Banning the filibuster on this motion would still allow a minority to filibuster the underlying bill and amendments to it. But it would give a majority the right to set the chamber's legislative agenda. The change might also rein in senators' secret "holds" because the majority leader would no longer need broad support to advance a bill to the floor.

Similarly, debate could be trimmed by banning filibusters on the three steps required to send a bill to conference with the House. Conference committees have gone the way of the dodo bird because minorities have been willing to filibuster the steps required to send bills to conference.

Banning such filibusters would encourage the use of conference committees and restore the involvement of rank-and-file senators in the process of negotiating bicameral agreements. Senators would still retain the right to filibuster agreements that emerged from conference.

Ratchet down the number of votes required to invoke cloture

The first cloture vote would require 60 votes, as is required under Senate rules.

If that failed, the next vote would require 57 votes, then 54 votes, and so on, until the Senate reached a simple majority vote for cloture. To guarantee the minority adequate time to debate and amend bills, I would tie the number of days of advance notice of a coming cloture vote to the number of votes required for cloture. The fewer the votes required, the longer the advance notice. Coupling new cloture thresholds and notice requirements would allow the Senate to reach votes by simple majority while still protecting the minority's parliamentary rights.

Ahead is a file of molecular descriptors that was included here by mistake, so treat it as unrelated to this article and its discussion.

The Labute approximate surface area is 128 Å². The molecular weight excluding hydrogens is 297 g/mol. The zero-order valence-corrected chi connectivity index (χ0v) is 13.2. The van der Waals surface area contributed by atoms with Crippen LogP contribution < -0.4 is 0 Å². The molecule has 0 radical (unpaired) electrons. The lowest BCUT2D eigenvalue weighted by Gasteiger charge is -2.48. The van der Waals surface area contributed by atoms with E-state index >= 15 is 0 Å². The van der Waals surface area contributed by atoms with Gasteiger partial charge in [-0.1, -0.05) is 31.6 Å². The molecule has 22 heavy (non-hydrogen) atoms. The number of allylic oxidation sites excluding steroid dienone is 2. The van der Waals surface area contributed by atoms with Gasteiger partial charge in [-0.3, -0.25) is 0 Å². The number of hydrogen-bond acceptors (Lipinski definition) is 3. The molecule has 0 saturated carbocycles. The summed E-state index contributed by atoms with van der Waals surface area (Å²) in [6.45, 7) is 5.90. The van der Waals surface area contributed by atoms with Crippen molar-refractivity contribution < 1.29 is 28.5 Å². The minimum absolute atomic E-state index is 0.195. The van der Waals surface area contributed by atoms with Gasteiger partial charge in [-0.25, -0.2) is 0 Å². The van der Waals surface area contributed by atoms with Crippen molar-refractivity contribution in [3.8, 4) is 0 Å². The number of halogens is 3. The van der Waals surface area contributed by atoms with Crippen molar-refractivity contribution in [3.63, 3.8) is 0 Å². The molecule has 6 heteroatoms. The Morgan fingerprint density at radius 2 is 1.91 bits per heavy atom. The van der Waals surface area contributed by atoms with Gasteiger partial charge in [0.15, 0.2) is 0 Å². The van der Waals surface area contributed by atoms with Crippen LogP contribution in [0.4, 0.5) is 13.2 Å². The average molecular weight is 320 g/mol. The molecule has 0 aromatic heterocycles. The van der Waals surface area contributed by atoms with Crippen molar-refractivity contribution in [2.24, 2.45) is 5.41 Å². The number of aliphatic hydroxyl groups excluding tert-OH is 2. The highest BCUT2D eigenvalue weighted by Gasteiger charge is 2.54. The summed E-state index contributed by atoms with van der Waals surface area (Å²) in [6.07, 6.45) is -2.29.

Senate should experiment with new modes of advice and consent for nominations

The confirmation process is a mess, with nominees often waiting months for hearings and confirmation votes.

The Senate should consider new "fast-track" confirmation rules. For executive branch appointees, the fast track might fix the length of Senate consideration, guaranteeing a confirmation vote within, say, three months. For judicial nominations, fast-track consideration might be given to candidates recommended by bipartisan commissions in their home states.

Zelizer: Gridlock in Congress? Blame the GOP

If the White House nominates a candidate approved by such a commission, the Senate would fast-track the nominee to a confirmation vote. Fast-tracks protect the minority's right to scrutinize presidential appointees, but ensure that nominees are guaranteed confirmation votes within a reasonable period of time.

Such reforms would restore some semblance of balance to the Senate. For that reason, the minority party is likely to oppose them. Even members of the majority might balk at trimming their procedural rights.

That is the unfortunate history of Senate reform: Senators rarely want to give up their parliamentary advantages. Because changes to Senate rules can be filibustered, efforts to reform the Senate typically crash and burn. Under some conditions, majorities can avoid filibusters of their reform proposals by using what senators term the "constitutional option."

But as this week's outrage on the Senate floor suggests, the process of an overhaul can be as explosive as the actual reform. There's no easy path.

Follow @CNNOpinion on Twitter

Join us at Facebook/CNNOpinion

The opinions in this commentary are solely those of Sarah Binder.

ADVERTISEMENT
Part of complete coverage on
updated 1:33 AM EST, Thu December 25, 2014
Danny Cevallos says the legislature didn't have to get involved in regulating how people greet each other
updated 6:12 PM EST, Tue December 23, 2014
Marc Harrold suggests a way to move forward after the deaths of NYPD officers Wenjian Liu and Rafael Ramos.